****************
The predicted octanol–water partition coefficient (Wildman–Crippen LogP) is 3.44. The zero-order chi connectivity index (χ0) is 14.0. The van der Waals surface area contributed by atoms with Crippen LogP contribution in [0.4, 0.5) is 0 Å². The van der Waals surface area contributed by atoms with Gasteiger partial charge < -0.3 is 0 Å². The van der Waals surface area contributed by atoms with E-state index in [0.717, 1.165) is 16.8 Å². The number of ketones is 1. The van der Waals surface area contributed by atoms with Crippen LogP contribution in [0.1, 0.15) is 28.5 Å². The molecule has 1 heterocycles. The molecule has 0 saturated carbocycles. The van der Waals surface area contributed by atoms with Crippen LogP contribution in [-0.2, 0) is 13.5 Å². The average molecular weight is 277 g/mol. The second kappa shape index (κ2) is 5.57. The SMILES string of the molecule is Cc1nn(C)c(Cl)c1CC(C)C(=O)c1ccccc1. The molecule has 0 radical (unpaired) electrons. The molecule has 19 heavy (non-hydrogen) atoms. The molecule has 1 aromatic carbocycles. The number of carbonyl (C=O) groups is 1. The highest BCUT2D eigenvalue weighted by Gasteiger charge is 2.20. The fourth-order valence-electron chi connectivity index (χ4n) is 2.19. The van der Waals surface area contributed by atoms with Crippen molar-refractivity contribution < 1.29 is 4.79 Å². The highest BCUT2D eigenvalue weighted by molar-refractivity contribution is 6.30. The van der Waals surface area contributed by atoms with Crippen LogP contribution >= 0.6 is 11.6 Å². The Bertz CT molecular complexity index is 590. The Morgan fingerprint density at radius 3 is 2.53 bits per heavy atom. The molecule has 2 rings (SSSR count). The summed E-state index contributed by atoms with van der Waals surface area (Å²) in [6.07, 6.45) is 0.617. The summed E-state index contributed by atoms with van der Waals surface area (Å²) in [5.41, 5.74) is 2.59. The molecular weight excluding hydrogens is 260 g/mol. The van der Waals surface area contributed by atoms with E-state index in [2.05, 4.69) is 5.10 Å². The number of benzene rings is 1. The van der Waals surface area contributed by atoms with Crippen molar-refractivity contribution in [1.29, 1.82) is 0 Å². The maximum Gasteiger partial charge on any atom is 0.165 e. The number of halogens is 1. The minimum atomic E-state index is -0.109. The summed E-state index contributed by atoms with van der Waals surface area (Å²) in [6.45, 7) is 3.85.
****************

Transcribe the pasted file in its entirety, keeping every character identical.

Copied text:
The predicted octanol–water partition coefficient (Wildman–Crippen LogP) is 3.44. The zero-order chi connectivity index (χ0) is 14.0. The van der Waals surface area contributed by atoms with Crippen LogP contribution in [0.4, 0.5) is 0 Å². The van der Waals surface area contributed by atoms with Gasteiger partial charge < -0.3 is 0 Å². The van der Waals surface area contributed by atoms with E-state index in [0.717, 1.165) is 16.8 Å². The number of ketones is 1. The van der Waals surface area contributed by atoms with Crippen LogP contribution in [0.1, 0.15) is 28.5 Å². The molecule has 1 heterocycles. The molecule has 0 saturated carbocycles. The van der Waals surface area contributed by atoms with Crippen LogP contribution in [-0.2, 0) is 13.5 Å². The average molecular weight is 277 g/mol. The second kappa shape index (κ2) is 5.57. The SMILES string of the molecule is Cc1nn(C)c(Cl)c1CC(C)C(=O)c1ccccc1. The molecule has 0 radical (unpaired) electrons. The molecule has 19 heavy (non-hydrogen) atoms. The molecule has 1 aromatic carbocycles. The number of carbonyl (C=O) groups is 1. The highest BCUT2D eigenvalue weighted by Gasteiger charge is 2.20. The fourth-order valence-electron chi connectivity index (χ4n) is 2.19. The van der Waals surface area contributed by atoms with Crippen molar-refractivity contribution < 1.29 is 4.79 Å². The highest BCUT2D eigenvalue weighted by molar-refractivity contribution is 6.30. The van der Waals surface area contributed by atoms with Crippen LogP contribution >= 0.6 is 11.6 Å². The Bertz CT molecular complexity index is 590. The Morgan fingerprint density at radius 3 is 2.53 bits per heavy atom. The molecule has 2 rings (SSSR count). The summed E-state index contributed by atoms with van der Waals surface area (Å²) in [6.07, 6.45) is 0.617. The summed E-state index contributed by atoms with van der Waals surface area (Å²) in [5.41, 5.74) is 2.59. The molecular weight excluding hydrogens is 260 g/mol. The van der Waals surface area contributed by atoms with E-state index in [2.05, 4.69) is 5.10 Å². The number of benzene rings is 1. The van der Waals surface area contributed by atoms with Crippen molar-refractivity contribution in [1.29, 1.82) is 0 Å². The maximum Gasteiger partial charge on any atom is 0.165 e. The number of halogens is 1. The minimum atomic E-state index is -0.109. The summed E-state index contributed by atoms with van der Waals surface area (Å²) in [6.45, 7) is 3.85.